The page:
In some areas, ojek may be the only public transportation available. Getting off the main road into rural villages, for example, if the road condition is too poor for cars or buses. You do not have to go too far out of the big cities to experience this. Prices may be a little high due to the monopoly, but rural drivers may be more honest than in big cities.
Ride-sharing apps have revolutionised the ojek industry, starting with Go-jek and now adopted by other providers such as Grab. Prices are competitive, fares are transparent and there is an opportunity to complain if service is poor. The minimum charge is between Rp 7,000 and Rp 12,500 and additional charges are no more than Rp 3,000 per kilometer. One effort to fight back has been ojek argo which uses taxi meters.
Online ojek cover more than 200 cities/towns across Indonesia and are available 24 hours a day in big cities and some tourist areas with night life.
Becak (“BEH-chahk”) is a colourfully decorated tricycle (pedicab) transportation mode for short distances such as residential areas in many cities. The passengers’ seat can be covered by a convertible-style canvas or plastic roof, and they sometimes add a sheet of clear plastic in front during rainstorms. In some areas, the driver is sitting behind the passenger, but in some areas (like Medan) the driver sits to the side . Some drivers have started to outfit their becak with small motors.
Good communication and haggling skills are integral to assure you get to your destination and to prevent getting overcharged on these rides. Some sly drivers try to get some more money out of you after you’ve reached your destination, ensure you know how much it costs beforehand. You can hire a group of becak if you’re in a group, or you can even hire them to transport belongings, blocks of ice, groceries, building materials etc. You may ask the driver to take you somewhere else for an extra fee, and they may be willing to take you on a viewing and/or shopping tour for even more money. If you take a shopping tour, they will generally guide you to specific venues with which they have informal agreements that give them extra income from your purchases, or perhaps a free meal.
There are no becak in Jakarta or Bali. Instead, the motorised bajaj (BAH-jai), somewhat similar to the Thai tuk-tuk, serves the same function. In other provinces (e.g. North Sumatra, Aceh, Gorontalo) you can also find motorbikes with sidecars, known as bentor or bemo (short for becak bermotor). The latter can be called on-demand the same way as the ride-sharing apps (see above).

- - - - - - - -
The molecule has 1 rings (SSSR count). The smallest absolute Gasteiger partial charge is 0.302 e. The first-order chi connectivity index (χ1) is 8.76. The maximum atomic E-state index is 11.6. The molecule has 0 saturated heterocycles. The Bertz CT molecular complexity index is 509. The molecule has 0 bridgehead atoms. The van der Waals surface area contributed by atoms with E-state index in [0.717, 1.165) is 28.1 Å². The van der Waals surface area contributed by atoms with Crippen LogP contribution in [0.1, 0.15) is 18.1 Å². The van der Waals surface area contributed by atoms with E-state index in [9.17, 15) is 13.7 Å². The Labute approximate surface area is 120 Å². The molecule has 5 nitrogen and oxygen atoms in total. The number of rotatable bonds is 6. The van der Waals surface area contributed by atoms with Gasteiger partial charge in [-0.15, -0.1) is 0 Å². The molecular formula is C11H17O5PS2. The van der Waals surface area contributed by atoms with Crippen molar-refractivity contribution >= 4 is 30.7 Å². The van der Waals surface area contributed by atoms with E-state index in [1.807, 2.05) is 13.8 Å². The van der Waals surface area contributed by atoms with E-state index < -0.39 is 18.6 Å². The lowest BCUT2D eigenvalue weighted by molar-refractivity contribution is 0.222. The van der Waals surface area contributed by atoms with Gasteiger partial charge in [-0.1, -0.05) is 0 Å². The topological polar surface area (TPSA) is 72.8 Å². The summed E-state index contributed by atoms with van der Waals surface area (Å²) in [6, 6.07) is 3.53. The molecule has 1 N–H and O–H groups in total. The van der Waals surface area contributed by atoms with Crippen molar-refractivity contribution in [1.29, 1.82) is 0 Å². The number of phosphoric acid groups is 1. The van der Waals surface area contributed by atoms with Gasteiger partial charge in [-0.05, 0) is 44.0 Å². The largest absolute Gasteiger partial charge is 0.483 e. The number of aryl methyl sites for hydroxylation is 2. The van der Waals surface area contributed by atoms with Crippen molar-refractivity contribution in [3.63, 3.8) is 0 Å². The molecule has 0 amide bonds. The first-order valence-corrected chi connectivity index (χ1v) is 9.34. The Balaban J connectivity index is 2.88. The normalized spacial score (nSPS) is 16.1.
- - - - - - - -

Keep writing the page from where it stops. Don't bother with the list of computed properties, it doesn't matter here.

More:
Becak is the most expensive form of public transport, and nowadays, it’s rarely used except by elderly women who are carrying goods from traditional markets; the younger would take ojek if they are carrying fish or other smelly products, or otherwise use angkot. In some cities such as Yogyakarta, the use of the becak has diminished so much, they are used almost exclusively by tourists.
A typically unpopular way to explore what the world has to offer is by foot. Especially in a big city with all the traffic frenzies and small alleys in many others, walking can be a dramatically faster and more efficient option, although the hot humid air may still tempt you to use a taxi. However, most cities do not have properly marked sidewalks or even none at all, the best thing you can do is walk along its rim. Especially in big cities, cross only at the marked crosswalks or use the overhead bridge if you do not want to get caught in an accident.
Horsecarts, called delman (DEL-mahn), dokar (DOE-car) or andong (AHN-dong) depending on where in Indonesia you are, and the shape of the vehicle. Not available everywhere, but are more common than one might think. In some places, such as Gili Air (Lombok) where motorised vehicles are both impractical and forbidden, they are the only form of transport, but you can also find them in large cities like Jogjakarta. They generally follow a specific route but you may ask the driver to take you somewhere else for an extra fee, and they may be willing to take you on a sightseeing or shopping trip for even more money.
If you take a shopping trip, they will generally guide you to specific venues with which they have informal agreements that give them extra income from your purchases, or perhaps a free meal.
As with most small forms of transport, communication and haggling skills are important, and it is best to know the price before talking to a driver.
The horses are not always very well cared-for and may be in poor physical condition.